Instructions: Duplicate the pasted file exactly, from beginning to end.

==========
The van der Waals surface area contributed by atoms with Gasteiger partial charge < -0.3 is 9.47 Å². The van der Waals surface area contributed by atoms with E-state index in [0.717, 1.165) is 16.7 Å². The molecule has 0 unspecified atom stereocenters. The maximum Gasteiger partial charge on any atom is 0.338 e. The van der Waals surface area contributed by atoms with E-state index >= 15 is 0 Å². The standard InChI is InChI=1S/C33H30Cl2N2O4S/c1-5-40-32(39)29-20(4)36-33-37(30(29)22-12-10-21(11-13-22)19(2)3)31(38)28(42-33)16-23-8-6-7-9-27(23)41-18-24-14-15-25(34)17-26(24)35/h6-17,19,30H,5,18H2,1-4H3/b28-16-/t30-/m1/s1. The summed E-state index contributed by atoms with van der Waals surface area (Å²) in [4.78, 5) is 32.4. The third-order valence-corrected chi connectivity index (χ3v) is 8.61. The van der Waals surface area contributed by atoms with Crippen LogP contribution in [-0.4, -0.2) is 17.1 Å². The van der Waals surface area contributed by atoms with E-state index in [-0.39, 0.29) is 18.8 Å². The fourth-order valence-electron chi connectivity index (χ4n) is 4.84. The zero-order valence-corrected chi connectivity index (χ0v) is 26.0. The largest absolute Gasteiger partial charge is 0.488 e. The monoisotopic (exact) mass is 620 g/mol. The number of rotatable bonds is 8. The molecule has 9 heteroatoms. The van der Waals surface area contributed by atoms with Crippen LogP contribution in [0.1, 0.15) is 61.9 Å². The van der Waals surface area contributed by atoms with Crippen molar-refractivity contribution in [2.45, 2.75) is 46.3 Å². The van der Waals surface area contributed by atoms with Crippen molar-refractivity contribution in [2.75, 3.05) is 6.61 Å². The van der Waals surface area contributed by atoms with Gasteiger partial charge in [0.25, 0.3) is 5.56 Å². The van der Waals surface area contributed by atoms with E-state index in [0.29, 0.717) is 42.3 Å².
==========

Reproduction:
The van der Waals surface area contributed by atoms with Gasteiger partial charge < -0.3 is 9.47 Å². The van der Waals surface area contributed by atoms with E-state index in [0.717, 1.165) is 16.7 Å². The molecule has 0 unspecified atom stereocenters. The maximum Gasteiger partial charge on any atom is 0.338 e. The van der Waals surface area contributed by atoms with E-state index >= 15 is 0 Å². The standard InChI is InChI=1S/C33H30Cl2N2O4S/c1-5-40-32(39)29-20(4)36-33-37(30(29)22-12-10-21(11-13-22)19(2)3)31(38)28(42-33)16-23-8-6-7-9-27(23)41-18-24-14-15-25(34)17-26(24)35/h6-17,19,30H,5,18H2,1-4H3/b28-16-/t30-/m1/s1. The summed E-state index contributed by atoms with van der Waals surface area (Å²) in [4.78, 5) is 32.4. The third-order valence-corrected chi connectivity index (χ3v) is 8.61. The van der Waals surface area contributed by atoms with Crippen LogP contribution in [-0.4, -0.2) is 17.1 Å². The van der Waals surface area contributed by atoms with E-state index in [-0.39, 0.29) is 18.8 Å². The fourth-order valence-electron chi connectivity index (χ4n) is 4.84. The zero-order valence-corrected chi connectivity index (χ0v) is 26.0. The largest absolute Gasteiger partial charge is 0.488 e. The monoisotopic (exact) mass is 620 g/mol. The number of rotatable bonds is 8. The molecule has 9 heteroatoms. The van der Waals surface area contributed by atoms with Crippen LogP contribution in [0.1, 0.15) is 61.9 Å². The van der Waals surface area contributed by atoms with Crippen molar-refractivity contribution in [2.45, 2.75) is 46.3 Å². The van der Waals surface area contributed by atoms with Crippen molar-refractivity contribution in [2.75, 3.05) is 6.61 Å². The van der Waals surface area contributed by atoms with Gasteiger partial charge in [0.25, 0.3) is 5.56 Å². The van der Waals surface area contributed by atoms with E-state index in [0.29, 0.717) is 42.3 Å².